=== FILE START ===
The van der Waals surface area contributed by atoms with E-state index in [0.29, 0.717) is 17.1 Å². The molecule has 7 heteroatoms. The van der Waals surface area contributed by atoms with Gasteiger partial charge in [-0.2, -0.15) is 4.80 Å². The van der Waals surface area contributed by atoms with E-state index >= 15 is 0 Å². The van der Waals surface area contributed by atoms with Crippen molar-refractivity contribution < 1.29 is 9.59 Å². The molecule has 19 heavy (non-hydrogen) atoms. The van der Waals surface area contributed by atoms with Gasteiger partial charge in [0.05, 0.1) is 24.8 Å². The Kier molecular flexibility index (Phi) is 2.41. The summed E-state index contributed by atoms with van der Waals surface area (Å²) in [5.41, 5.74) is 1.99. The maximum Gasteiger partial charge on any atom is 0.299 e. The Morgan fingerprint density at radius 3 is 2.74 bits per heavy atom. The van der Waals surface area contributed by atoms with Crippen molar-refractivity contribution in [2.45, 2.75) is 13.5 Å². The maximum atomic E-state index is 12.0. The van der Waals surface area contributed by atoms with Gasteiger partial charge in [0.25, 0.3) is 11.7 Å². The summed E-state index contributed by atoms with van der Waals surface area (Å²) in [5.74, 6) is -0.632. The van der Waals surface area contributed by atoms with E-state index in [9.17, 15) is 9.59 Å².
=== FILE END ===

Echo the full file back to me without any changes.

The van der Waals surface area contributed by atoms with E-state index in [0.29, 0.717) is 17.1 Å². The molecule has 7 heteroatoms. The van der Waals surface area contributed by atoms with Gasteiger partial charge in [-0.2, -0.15) is 4.80 Å². The van der Waals surface area contributed by atoms with E-state index >= 15 is 0 Å². The van der Waals surface area contributed by atoms with Crippen molar-refractivity contribution < 1.29 is 9.59 Å². The molecule has 19 heavy (non-hydrogen) atoms. The van der Waals surface area contributed by atoms with Gasteiger partial charge in [0.05, 0.1) is 24.8 Å². The Kier molecular flexibility index (Phi) is 2.41. The summed E-state index contributed by atoms with van der Waals surface area (Å²) in [5.41, 5.74) is 1.99. The maximum Gasteiger partial charge on any atom is 0.299 e. The Morgan fingerprint density at radius 3 is 2.74 bits per heavy atom. The van der Waals surface area contributed by atoms with Crippen molar-refractivity contribution in [2.45, 2.75) is 13.5 Å². The maximum atomic E-state index is 12.0. The van der Waals surface area contributed by atoms with Gasteiger partial charge in [0.25, 0.3) is 11.7 Å². The summed E-state index contributed by atoms with van der Waals surface area (Å²) in [5.74, 6) is -0.632. The van der Waals surface area contributed by atoms with E-state index in [9.17, 15) is 9.59 Å².